Richard and the Young Lions

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Richard and the Young Lions
OriginNewark, New Jersey
GenresGarage rock
Years active1965-1967[1] 2000-present
Associated acts
  • Mark "The Twig" Greenberg
  • Fred Randall
  • Lou Vlahakes
  • Rick Robinson
  • Mike Fornatale
Past members
  • Bob Freedman
  • Marc Lees
  • Ricky Rackin
  • Jerry Raff
  • Norm Cohen
  • Richard Tepp (d. 2004)

Richard and the Young Lions were an American garage rock band from Newark, New Jersey. They produced a moderately successful single with their song "Open Up Your Door".


The Young Lions originally performed under the name The Emeralds. When Richard Tepp saw the group perform, he was so impressed with the act, he joined the band, which resulted in changing their moniker to the Original Kounts. In addition to having a repertoire conceived of British Invasion cover versions, the band members became known as one of the more rebellious acts as a result of the band members growing their hair long.[2] After being discovered by Larry Brown, (a.k.a. L. Russell Brown), and Ray Bloodworth during a chance encounter in a Newark pizzeria and joining Bob Crewe Productions, the name was changed to Richard and the Young Lions. The core of the group consisted of Tepp (lead vocals and tambourine), Bob Freedman (rhythm guitar and vocals), Marc Lees (lead guitar and vocals), Norm Cohen (drums), Ricky Rackin (guitar and bass guitar), and Jerry Raff (piano).

The Young Lions managed to produce one minor hit with their song "Open Up Your Door". The composition was the first ever recorded using an African hair drum.[citation needed] It reached number one in Cleveland, Ohio; Detroit, Michigan; Elyria, Ohio; and Salt Lake City, Utah; number two in Seattle, Washington and Vancouver, British Columbia, Canada; number three in Tucson, Arizona; and the Top 10 in many other cities in the US and Canada. Nationally, it peaked at number 99 on the Billboard Hot 100 chart on September 24, 1966, and number 91 on the Record World Top 100 Pops chart on October 8, 1966. The corresponding Cash Box listing was at number 70 on October 22, 1966. The band made several television appearances including The Hy Lit Show and The Jerry Blavat Show out of Philadelphia, PA. They also appeared in the Detroit market on Robin Seymour's Swingin' Time show, out of Windsor, Ontario. A video of that appearance on Swingin' Time has survived to this day and can be found on line. And the band also made two appearances on the Upbeat TV show out of Cleveland, OH, hosted by Don Webster.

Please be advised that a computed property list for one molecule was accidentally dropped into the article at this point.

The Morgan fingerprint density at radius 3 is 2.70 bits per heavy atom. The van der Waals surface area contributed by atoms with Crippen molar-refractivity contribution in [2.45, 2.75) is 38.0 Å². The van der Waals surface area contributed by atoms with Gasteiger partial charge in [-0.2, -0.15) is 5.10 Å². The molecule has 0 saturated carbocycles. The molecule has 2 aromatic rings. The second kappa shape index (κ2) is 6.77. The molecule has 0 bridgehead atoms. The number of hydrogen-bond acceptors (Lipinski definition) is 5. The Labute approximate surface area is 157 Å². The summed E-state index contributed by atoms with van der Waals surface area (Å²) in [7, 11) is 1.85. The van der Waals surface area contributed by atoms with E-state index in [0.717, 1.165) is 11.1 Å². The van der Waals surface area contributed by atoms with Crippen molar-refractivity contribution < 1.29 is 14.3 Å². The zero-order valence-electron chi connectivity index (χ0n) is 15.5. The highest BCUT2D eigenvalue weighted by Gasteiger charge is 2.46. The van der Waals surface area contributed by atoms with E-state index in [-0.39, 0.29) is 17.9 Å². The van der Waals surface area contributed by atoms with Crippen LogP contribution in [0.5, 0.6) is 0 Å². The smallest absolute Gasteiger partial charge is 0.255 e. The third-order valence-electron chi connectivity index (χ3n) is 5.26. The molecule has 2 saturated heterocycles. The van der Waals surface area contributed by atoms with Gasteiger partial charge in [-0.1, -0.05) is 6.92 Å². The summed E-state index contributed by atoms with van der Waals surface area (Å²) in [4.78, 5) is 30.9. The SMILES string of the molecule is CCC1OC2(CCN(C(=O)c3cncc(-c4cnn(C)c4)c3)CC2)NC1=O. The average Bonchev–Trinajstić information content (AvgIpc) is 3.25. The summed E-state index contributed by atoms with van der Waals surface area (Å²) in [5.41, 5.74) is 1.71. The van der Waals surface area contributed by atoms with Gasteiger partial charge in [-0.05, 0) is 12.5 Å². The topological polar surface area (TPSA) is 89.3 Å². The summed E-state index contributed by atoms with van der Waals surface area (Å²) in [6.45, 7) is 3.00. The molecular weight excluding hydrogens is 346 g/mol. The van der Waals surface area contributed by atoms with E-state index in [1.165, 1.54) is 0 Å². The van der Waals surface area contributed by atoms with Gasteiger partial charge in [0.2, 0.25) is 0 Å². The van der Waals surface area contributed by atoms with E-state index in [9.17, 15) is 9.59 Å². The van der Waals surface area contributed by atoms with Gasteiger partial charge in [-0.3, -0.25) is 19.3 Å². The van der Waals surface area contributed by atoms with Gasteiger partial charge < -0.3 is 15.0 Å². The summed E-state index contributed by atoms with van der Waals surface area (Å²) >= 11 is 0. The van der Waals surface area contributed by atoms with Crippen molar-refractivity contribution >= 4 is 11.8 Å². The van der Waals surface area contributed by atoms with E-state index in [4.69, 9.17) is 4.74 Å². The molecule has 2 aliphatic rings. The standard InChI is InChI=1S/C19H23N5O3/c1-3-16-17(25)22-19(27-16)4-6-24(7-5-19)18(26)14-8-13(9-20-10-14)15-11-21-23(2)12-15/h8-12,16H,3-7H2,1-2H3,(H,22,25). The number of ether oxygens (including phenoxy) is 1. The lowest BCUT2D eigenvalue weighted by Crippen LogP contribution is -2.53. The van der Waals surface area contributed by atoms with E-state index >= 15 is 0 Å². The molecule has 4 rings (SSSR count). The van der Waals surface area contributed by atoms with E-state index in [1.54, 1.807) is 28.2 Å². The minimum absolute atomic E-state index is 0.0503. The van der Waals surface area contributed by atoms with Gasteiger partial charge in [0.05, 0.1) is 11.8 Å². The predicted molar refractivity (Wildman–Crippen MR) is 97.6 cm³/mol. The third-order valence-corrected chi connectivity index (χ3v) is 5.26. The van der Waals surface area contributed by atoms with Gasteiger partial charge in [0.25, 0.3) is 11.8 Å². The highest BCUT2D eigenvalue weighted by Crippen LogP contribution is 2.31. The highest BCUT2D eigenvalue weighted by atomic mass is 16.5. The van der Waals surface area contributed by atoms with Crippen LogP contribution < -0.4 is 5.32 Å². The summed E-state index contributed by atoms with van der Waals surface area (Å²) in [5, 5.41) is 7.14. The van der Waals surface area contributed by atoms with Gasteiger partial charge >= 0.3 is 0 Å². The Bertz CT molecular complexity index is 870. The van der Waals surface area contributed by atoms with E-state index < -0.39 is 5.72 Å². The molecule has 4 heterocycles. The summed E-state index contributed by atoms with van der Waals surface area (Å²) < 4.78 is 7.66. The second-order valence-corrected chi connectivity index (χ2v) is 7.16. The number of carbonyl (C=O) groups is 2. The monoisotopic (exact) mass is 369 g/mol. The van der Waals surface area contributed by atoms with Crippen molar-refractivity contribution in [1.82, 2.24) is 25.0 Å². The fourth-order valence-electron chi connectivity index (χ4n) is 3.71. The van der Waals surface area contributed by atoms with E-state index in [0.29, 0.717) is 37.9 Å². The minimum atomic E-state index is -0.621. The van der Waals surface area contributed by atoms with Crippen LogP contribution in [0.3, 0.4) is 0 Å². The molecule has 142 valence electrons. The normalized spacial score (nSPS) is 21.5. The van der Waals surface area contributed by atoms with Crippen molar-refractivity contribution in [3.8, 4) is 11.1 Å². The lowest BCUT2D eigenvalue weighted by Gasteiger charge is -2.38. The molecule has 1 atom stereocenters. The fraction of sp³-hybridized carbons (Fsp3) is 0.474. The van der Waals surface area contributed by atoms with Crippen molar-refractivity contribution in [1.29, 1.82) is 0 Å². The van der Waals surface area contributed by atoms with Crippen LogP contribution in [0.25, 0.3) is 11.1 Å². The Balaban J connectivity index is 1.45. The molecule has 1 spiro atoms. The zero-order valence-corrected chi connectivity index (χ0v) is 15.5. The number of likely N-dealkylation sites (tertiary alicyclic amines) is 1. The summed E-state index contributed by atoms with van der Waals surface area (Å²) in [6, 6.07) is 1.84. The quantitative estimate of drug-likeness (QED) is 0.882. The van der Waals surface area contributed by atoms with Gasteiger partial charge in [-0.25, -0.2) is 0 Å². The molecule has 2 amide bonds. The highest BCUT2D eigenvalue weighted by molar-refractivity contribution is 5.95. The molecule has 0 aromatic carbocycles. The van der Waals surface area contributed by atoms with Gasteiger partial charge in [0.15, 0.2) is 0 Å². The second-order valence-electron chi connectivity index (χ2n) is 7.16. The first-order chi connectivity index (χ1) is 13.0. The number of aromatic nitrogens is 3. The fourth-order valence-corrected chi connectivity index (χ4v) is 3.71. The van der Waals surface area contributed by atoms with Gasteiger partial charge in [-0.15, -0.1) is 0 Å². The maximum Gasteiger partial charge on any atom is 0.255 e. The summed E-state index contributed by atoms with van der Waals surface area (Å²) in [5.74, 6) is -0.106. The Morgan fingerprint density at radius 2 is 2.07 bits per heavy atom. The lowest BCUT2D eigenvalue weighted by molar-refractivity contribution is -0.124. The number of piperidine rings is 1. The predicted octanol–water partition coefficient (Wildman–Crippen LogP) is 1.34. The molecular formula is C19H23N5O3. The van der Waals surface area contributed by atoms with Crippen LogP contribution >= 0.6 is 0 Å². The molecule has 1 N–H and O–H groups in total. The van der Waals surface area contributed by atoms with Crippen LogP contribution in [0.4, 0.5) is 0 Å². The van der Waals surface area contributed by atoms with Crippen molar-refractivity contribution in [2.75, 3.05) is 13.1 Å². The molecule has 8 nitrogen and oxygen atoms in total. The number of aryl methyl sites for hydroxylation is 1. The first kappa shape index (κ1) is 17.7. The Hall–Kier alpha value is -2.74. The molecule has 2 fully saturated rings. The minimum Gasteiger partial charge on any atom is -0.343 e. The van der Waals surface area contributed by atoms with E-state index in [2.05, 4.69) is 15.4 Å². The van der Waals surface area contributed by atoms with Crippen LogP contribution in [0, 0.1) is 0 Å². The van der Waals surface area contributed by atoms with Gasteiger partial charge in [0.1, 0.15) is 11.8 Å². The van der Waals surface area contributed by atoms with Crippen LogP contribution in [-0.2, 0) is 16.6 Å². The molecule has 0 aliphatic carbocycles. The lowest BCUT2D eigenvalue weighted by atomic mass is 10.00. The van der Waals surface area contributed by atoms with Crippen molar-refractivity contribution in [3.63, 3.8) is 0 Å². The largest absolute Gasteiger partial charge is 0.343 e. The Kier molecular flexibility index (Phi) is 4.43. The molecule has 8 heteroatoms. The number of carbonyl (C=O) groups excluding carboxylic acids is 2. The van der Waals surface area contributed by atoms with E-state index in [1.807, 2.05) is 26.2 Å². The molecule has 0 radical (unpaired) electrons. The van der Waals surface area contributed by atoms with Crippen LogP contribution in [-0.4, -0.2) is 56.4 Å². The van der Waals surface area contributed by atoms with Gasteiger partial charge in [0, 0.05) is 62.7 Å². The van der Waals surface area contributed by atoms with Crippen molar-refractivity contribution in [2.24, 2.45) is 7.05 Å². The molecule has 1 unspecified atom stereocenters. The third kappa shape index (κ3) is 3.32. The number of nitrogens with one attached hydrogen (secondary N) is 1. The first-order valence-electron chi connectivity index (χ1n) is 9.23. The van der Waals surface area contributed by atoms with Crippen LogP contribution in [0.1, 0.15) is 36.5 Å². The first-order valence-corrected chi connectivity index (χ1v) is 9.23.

Their follow-up release, "Nasty", was chosen and released in late December 1966 and became a regional hit, but did not match the sales of their debut single. The Young Lions' final single, "You Can Make It" was released in February 1967 and received extensive radio play. However, the record company refused to distribute the single to the public, so "You Can Make It" failed to chart. The band sought to compose their own tracks, however they were no longer backed financially which led to their disbandment.[3]

Original lead singer Richard Tepp died of leukemia on June 17, 2004.[4]


A documentary on the band was produced in 2004, entitled Out of Our Dens: The Richard and the Young Lions Story[5] by James Hannon and Leon Leybs, and narrated by preeminent radio personality Pat St. John. It featured the group's history from their early days to their reunion shows in the early 2000s.




  • "Open Up Your Door" b/w "Once Upon Your Smile": Philips 40381 (number 99 on the Billboard Hot 100) (1966) (both US and Canadian pressings)
  • "Nasty" b/w "Lost and Found": Philips 40414 (1966) (both US and Canadian pressings)
  • "You Can Make It" b/w "To Have and to Hold": Philips 40438 (1967) (both US and Canadian pressings)

Compilation appearances[edit]


  1. ^ Jason Ankeny (2000-07-15). "Richard & the Young Lions | Biography & History". AllMusic. Retrieved 2020-03-09.
  2. ^ Ankeny, Jason. "Richard and the Young Lions - Biography". AllMusic. Retrieved July 8, 2015.
  3. ^ "Richard and the Young Lions". Retrieved July 8, 2015.
  4. ^ "Star Ledger Article". Retrieved August 8, 2004.
  5. ^ "Out of Our Dens: The Richard and the Young Lions Story". Retrieved 2020-03-09.

External links[edit]